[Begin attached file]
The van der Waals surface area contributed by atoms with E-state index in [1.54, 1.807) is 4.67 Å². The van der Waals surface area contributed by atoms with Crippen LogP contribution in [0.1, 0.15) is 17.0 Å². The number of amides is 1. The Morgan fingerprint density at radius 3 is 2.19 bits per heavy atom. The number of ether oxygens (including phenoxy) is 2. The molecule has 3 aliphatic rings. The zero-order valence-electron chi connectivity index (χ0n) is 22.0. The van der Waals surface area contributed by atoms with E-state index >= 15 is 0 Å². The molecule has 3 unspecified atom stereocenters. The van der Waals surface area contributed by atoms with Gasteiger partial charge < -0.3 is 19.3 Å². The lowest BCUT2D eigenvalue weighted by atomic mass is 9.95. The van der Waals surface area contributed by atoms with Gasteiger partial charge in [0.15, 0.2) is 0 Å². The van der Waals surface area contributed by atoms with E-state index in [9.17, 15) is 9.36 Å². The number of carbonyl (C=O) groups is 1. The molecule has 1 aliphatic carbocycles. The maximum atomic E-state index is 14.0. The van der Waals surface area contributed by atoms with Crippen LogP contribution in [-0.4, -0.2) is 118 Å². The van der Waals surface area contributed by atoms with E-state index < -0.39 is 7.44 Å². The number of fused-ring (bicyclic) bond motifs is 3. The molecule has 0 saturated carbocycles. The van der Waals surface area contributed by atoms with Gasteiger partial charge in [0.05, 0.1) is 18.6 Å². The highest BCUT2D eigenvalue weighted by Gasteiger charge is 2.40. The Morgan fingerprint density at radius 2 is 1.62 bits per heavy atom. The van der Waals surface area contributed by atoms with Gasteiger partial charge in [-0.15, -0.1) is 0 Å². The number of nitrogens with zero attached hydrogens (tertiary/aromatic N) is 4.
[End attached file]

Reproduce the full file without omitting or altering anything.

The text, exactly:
The van der Waals surface area contributed by atoms with E-state index in [1.54, 1.807) is 4.67 Å². The van der Waals surface area contributed by atoms with Crippen LogP contribution in [0.1, 0.15) is 17.0 Å². The number of amides is 1. The Morgan fingerprint density at radius 3 is 2.19 bits per heavy atom. The number of ether oxygens (including phenoxy) is 2. The molecule has 3 aliphatic rings. The zero-order valence-electron chi connectivity index (χ0n) is 22.0. The van der Waals surface area contributed by atoms with E-state index >= 15 is 0 Å². The molecule has 3 unspecified atom stereocenters. The van der Waals surface area contributed by atoms with Gasteiger partial charge < -0.3 is 19.3 Å². The lowest BCUT2D eigenvalue weighted by atomic mass is 9.95. The van der Waals surface area contributed by atoms with Gasteiger partial charge in [0.15, 0.2) is 0 Å². The van der Waals surface area contributed by atoms with E-state index in [9.17, 15) is 9.36 Å². The number of carbonyl (C=O) groups is 1. The molecule has 1 aliphatic carbocycles. The maximum atomic E-state index is 14.0. The van der Waals surface area contributed by atoms with Crippen LogP contribution in [-0.4, -0.2) is 118 Å². The van der Waals surface area contributed by atoms with E-state index < -0.39 is 7.44 Å². The number of fused-ring (bicyclic) bond motifs is 3. The molecule has 0 saturated carbocycles. The van der Waals surface area contributed by atoms with Gasteiger partial charge in [0.05, 0.1) is 18.6 Å². The highest BCUT2D eigenvalue weighted by Gasteiger charge is 2.40. The Morgan fingerprint density at radius 2 is 1.62 bits per heavy atom. The van der Waals surface area contributed by atoms with Gasteiger partial charge in [-0.15, -0.1) is 0 Å². The number of nitrogens with zero attached hydrogens (tertiary/aromatic N) is 4.